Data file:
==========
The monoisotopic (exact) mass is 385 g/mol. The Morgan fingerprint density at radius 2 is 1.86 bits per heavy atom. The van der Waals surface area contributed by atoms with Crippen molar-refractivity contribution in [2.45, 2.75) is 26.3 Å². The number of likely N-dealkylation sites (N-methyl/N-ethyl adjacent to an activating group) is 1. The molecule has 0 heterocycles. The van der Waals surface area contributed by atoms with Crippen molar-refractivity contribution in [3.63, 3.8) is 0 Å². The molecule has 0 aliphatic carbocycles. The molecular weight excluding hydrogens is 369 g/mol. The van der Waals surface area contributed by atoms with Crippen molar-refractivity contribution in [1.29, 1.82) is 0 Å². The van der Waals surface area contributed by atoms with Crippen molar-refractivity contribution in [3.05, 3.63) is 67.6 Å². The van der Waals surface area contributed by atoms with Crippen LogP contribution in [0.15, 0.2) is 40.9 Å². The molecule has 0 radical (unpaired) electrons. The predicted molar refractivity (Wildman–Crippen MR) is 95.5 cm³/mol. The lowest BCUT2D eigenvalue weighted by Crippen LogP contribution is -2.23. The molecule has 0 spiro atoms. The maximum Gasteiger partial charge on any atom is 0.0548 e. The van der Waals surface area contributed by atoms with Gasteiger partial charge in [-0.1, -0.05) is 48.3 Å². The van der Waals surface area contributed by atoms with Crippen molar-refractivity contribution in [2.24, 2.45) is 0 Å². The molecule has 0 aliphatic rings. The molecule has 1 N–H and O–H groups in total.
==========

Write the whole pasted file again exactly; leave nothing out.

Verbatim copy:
The monoisotopic (exact) mass is 385 g/mol. The Morgan fingerprint density at radius 2 is 1.86 bits per heavy atom. The van der Waals surface area contributed by atoms with Crippen molar-refractivity contribution in [2.45, 2.75) is 26.3 Å². The number of likely N-dealkylation sites (N-methyl/N-ethyl adjacent to an activating group) is 1. The molecule has 0 heterocycles. The van der Waals surface area contributed by atoms with Crippen molar-refractivity contribution in [3.63, 3.8) is 0 Å². The molecule has 0 aliphatic carbocycles. The molecular weight excluding hydrogens is 369 g/mol. The van der Waals surface area contributed by atoms with Crippen molar-refractivity contribution in [1.29, 1.82) is 0 Å². The van der Waals surface area contributed by atoms with Crippen molar-refractivity contribution in [3.05, 3.63) is 67.6 Å². The van der Waals surface area contributed by atoms with Crippen LogP contribution in [0.15, 0.2) is 40.9 Å². The molecule has 0 radical (unpaired) electrons. The predicted molar refractivity (Wildman–Crippen MR) is 95.5 cm³/mol. The lowest BCUT2D eigenvalue weighted by Crippen LogP contribution is -2.23. The molecule has 0 spiro atoms. The maximum Gasteiger partial charge on any atom is 0.0548 e. The van der Waals surface area contributed by atoms with Gasteiger partial charge in [-0.1, -0.05) is 48.3 Å². The van der Waals surface area contributed by atoms with Crippen molar-refractivity contribution in [2.24, 2.45) is 0 Å². The molecule has 0 aliphatic rings. The molecule has 1 N–H and O–H groups in total.